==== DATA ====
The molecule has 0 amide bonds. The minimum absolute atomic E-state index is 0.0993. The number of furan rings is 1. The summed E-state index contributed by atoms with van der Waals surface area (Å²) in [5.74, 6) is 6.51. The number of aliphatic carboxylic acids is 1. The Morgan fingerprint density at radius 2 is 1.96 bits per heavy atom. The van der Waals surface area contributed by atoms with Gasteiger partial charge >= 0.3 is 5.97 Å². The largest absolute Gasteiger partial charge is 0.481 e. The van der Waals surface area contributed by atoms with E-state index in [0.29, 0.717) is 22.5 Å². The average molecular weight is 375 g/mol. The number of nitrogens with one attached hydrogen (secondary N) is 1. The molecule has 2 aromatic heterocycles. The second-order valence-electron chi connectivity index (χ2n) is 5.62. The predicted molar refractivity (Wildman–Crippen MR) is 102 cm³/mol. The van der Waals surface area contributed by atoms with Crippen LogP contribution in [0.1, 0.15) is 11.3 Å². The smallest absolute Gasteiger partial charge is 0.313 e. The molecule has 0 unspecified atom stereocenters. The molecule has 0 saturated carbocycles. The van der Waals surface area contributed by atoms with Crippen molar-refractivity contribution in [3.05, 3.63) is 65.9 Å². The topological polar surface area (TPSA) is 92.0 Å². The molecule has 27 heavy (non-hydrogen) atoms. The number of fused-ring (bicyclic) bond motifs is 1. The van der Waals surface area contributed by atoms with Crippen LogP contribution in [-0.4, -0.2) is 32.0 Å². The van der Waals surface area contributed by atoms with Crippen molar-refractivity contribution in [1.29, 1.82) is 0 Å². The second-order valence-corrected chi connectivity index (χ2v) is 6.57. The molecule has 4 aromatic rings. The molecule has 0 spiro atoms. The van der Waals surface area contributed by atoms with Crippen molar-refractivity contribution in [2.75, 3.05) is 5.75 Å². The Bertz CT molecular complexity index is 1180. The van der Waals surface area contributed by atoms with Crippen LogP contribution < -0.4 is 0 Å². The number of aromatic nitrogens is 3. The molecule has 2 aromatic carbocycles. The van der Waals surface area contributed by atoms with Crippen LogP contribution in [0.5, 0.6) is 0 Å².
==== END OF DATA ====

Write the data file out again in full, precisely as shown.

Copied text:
The molecule has 0 amide bonds. The minimum absolute atomic E-state index is 0.0993. The number of furan rings is 1. The summed E-state index contributed by atoms with van der Waals surface area (Å²) in [5.74, 6) is 6.51. The number of aliphatic carboxylic acids is 1. The Morgan fingerprint density at radius 2 is 1.96 bits per heavy atom. The van der Waals surface area contributed by atoms with Gasteiger partial charge >= 0.3 is 5.97 Å². The largest absolute Gasteiger partial charge is 0.481 e. The van der Waals surface area contributed by atoms with E-state index in [0.29, 0.717) is 22.5 Å². The average molecular weight is 375 g/mol. The number of nitrogens with one attached hydrogen (secondary N) is 1. The molecule has 2 aromatic heterocycles. The second-order valence-electron chi connectivity index (χ2n) is 5.62. The predicted molar refractivity (Wildman–Crippen MR) is 102 cm³/mol. The van der Waals surface area contributed by atoms with Crippen LogP contribution in [0.1, 0.15) is 11.3 Å². The smallest absolute Gasteiger partial charge is 0.313 e. The molecule has 0 unspecified atom stereocenters. The molecule has 0 saturated carbocycles. The van der Waals surface area contributed by atoms with Crippen molar-refractivity contribution in [3.05, 3.63) is 65.9 Å². The topological polar surface area (TPSA) is 92.0 Å². The molecule has 27 heavy (non-hydrogen) atoms. The number of fused-ring (bicyclic) bond motifs is 1. The van der Waals surface area contributed by atoms with Crippen LogP contribution in [-0.4, -0.2) is 32.0 Å². The van der Waals surface area contributed by atoms with Crippen molar-refractivity contribution in [1.29, 1.82) is 0 Å². The second-order valence-corrected chi connectivity index (χ2v) is 6.57. The molecule has 4 aromatic rings. The molecule has 0 spiro atoms. The van der Waals surface area contributed by atoms with Crippen molar-refractivity contribution in [2.75, 3.05) is 5.75 Å². The Bertz CT molecular complexity index is 1180. The van der Waals surface area contributed by atoms with Crippen LogP contribution < -0.4 is 0 Å². The number of aromatic nitrogens is 3. The molecule has 2 aromatic carbocycles. The van der Waals surface area contributed by atoms with Crippen LogP contribution in [0.5, 0.6) is 0 Å².